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Thread: Pioneer 10's Anomaly

  1. #61
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    Myles Standish
    That was also the name of the leader of the Pilgrims. Wierd.
    Well, it wasn't me.

  2. #62
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    Quote Originally Posted by William View Post
    The reason there are scientific papers written concerning anomalies, is that science tries to explain the observation using current standard physics. When it appears to fail, the next step is to try new hypotheses...

    In general, I personally support Nereid's and Cougar's discomfort in jumping to new physics (I do not support the dark matter or dark energy hypothesis).
    The Faraday story is interesting: New physics were a matter of coarse in his century. Today, new physics are only resorted to when they are necessary to salvage the existing model. I am talking specifically about the Dark Matter and Dark Energy hypotheses you eschew.

    Whenever there is anomalous data such as the Pioneer experience, we should retest: Eliminate variables. Simply assuming there is something that the researchers are missing is unfair to them, and an offense to the spirit of discovery.

  3. #63
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    Pioneer Anomaly

    In reply to Jerry's, "Whenever there is anomalous data such as the Pioneer experience, we should retest: Eliminate variables. Simply assuming there is something that the researchers are missing is unfair to them, and an offence to the spirit of discovery."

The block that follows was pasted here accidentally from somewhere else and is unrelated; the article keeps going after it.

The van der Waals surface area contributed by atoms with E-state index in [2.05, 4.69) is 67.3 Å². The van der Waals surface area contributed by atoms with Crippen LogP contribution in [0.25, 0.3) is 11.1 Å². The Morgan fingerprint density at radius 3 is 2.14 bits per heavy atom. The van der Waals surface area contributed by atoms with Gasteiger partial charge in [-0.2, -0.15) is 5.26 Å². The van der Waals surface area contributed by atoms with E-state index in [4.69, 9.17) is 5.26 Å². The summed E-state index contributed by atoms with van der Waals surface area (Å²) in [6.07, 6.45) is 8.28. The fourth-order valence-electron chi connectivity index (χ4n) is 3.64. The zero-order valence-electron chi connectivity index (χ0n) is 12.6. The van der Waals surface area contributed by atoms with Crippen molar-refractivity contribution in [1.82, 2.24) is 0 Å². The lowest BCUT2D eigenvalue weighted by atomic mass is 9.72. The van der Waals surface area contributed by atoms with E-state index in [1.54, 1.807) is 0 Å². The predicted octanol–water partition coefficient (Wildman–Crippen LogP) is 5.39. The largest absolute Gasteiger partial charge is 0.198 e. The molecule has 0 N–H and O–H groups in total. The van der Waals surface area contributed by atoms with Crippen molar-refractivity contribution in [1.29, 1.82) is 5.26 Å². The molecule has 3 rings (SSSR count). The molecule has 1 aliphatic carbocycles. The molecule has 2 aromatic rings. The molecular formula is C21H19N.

I do not disagree with your thought. First try to eliminate simple explanations. If the anomaly still remains, try different hypothesis, to try to resolve the anomaly.

    Comment:
    In this case, I believe the Pioneer anomaly is real. I think I can see a link between a group of anomalies. I have a rough hypothesis, with no new forces or particles, that seems to explain what is observed. I will see if I can tidy it up and see what you guys think. Probably take a couple of months.

    It would be funny if the hypothesis is correct, as it seems a bit obvious, if the anomalies are viewed as a group rather than individually. Particularly if no new physics is allowed.

  4. #64
    Quote Originally Posted by William View Post
    In this case, I believe the Pioneer anomaly is real. I think I can see a link between a group of anomalies. I have a rough hypothesis, with no new forces or particles, that seems to explain what is observed. I will see if I can tidy it up and see what you guys think. Probably take a couple of months.
    How about a sneak preview? You never know, somebody might have some further insights or show why it isn't possible.